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My friend and I were trying Free Willy (5.11a) at Animal World in Boulder Canyon, Colorado. He was going for the redpoint. I was belaying. Neither of us were solid at the grade at the time, so success was not guaranteed and whippers were probable. Animal World is usually crowded, but this day was especially packed. To make matters worse, several groups had brought off-leash pets. My partner was nearing the crux when an off-leash dog and an off-leash cat started fighting between me and the wall on the ledge. The owners didn’t think this was a big deal and were slow to break it up, then didn’t even apologize. The whole time I was worried that my partner would come off, then the rope would yank me up and I’d smash both animals.
—Rob Sage, Colorado
Look, Rob. Don’t go to a crag called “Animal World” if you don’t want to belay around cats and dogs. What did you expect? It’s literally the name of the crag.
(Obviously that’s not true. I couldn’t help it. The irony was too much.)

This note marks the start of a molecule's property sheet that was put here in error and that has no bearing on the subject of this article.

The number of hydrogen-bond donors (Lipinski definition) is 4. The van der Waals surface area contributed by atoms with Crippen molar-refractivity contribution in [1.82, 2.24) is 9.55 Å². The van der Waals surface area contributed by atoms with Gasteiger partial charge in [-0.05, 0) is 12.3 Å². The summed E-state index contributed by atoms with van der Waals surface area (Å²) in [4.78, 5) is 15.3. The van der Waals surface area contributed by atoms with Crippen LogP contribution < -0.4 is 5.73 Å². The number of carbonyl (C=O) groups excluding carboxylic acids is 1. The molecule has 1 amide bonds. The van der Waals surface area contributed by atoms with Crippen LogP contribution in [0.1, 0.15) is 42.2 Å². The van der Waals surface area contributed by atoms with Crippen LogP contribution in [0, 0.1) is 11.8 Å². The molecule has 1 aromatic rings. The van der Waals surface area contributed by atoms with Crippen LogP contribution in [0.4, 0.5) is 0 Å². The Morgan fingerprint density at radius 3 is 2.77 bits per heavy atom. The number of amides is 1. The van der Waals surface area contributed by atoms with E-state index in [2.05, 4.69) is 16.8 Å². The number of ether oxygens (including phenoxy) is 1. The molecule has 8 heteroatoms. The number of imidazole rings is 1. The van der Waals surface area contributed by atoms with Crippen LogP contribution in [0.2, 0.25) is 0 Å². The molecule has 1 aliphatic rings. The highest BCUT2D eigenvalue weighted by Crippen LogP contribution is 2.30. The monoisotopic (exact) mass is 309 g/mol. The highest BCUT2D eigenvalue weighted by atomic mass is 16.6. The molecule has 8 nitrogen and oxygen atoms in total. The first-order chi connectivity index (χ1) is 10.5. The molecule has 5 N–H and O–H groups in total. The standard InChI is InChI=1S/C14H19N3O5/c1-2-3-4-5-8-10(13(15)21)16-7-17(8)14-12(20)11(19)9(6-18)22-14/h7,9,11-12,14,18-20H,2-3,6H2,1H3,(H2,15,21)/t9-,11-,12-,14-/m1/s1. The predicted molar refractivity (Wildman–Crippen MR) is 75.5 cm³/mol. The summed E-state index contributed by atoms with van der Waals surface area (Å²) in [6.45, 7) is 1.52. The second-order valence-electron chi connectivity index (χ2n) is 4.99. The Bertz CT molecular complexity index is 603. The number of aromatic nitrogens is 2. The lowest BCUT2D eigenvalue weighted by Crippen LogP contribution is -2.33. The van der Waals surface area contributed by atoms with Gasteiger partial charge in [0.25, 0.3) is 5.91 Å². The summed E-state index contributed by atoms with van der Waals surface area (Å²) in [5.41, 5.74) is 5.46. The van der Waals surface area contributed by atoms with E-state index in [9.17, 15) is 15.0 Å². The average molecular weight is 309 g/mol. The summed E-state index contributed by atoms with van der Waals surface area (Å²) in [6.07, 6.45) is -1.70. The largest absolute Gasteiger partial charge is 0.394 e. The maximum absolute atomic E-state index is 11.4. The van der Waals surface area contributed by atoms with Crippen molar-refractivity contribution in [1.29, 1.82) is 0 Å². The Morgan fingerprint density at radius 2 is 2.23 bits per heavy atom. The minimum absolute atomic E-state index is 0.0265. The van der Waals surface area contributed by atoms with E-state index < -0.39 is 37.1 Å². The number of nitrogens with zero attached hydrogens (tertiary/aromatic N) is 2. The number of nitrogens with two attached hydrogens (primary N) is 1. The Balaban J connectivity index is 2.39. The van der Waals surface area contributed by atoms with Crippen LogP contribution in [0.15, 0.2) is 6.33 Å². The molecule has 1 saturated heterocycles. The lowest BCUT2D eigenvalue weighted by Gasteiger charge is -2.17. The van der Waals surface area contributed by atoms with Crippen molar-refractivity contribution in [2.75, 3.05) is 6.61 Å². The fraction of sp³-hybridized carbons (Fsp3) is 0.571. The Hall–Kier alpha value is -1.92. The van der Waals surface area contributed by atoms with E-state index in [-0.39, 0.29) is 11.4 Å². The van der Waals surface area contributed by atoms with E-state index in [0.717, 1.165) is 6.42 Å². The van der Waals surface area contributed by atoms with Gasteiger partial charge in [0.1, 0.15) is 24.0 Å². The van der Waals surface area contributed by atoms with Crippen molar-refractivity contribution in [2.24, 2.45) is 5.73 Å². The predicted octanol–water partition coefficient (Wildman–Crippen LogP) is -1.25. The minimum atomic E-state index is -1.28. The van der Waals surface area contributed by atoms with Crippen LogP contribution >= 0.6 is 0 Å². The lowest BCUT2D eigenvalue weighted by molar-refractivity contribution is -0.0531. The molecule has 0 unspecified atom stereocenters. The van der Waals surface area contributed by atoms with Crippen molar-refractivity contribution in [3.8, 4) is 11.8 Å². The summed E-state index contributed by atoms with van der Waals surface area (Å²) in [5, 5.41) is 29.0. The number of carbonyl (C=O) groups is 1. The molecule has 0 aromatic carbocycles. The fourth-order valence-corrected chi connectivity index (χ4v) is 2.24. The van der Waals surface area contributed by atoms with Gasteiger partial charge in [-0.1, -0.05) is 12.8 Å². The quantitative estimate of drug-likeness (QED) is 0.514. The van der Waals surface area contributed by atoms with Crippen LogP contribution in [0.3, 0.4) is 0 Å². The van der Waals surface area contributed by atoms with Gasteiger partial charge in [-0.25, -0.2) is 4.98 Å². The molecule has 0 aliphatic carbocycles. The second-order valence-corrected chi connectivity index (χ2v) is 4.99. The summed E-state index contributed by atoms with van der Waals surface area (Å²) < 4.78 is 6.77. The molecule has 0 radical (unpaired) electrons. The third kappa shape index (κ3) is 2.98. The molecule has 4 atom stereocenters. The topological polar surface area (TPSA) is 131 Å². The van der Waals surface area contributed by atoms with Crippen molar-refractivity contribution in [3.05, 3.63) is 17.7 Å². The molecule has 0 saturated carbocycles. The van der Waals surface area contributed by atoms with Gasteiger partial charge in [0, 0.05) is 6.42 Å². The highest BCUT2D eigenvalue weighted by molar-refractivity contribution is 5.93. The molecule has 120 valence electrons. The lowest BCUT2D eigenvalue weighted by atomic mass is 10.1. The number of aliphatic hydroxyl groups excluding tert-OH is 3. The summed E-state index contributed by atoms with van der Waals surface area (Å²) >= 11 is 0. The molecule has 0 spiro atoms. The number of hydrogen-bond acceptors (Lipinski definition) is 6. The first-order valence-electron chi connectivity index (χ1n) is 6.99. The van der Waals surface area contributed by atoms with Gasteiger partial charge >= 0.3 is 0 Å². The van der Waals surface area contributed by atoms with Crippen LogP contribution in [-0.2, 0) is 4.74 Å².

James Lucas covered this topic pretty well in his column Peaches Preaches: Why Pets Don’t Belong at the Crag—Ever, but I’ll attempt to elaborate further.
I always see the same argument when climbers debate crag pets. It boils down to something like this: “Crag pets aren’t a problem, poorly behaved crag pets are a problem.” And I get it—I’m a dog owner. Some pets are well behaved. They like being outside. The owners like having them around. But it’s never a good idea to bring an animal to a perpetually crowded crag. Even well-behaved animals lack the situational awareness necessary for them to be safe in that environment. A dog/cat/hamster, can’t know that they’re below a boulderer. They can’t know that they’re following smells beneath a route with a lot of loose rock. They don’t understand that lead belayers can be pulled off the ground. Crags are full of hazards that animals aren’t able to identify and navigate on their own, so they shouldn’t be there unattended. If you have to bring your chinchilla or llama or whatever, it should be on a leash tied up in a safe area, away from the wall.
All that said, the pets in Rob’s submission were not well behaved—and let’s be honest, most pet owners don’t realize when their pets are poorly behaved. The owners of these animals need to understand that they’re responsible for the behavior of their animals. If your dog interferes with someone’s belaying—which means the dog is interfering with that party’s safety—then you have caused that interference by bringing the dog and letting it get into that situation. Would you wrestle another human between a lead belayer and the wall? I doubt it. So don’t let your cat or dog do it.
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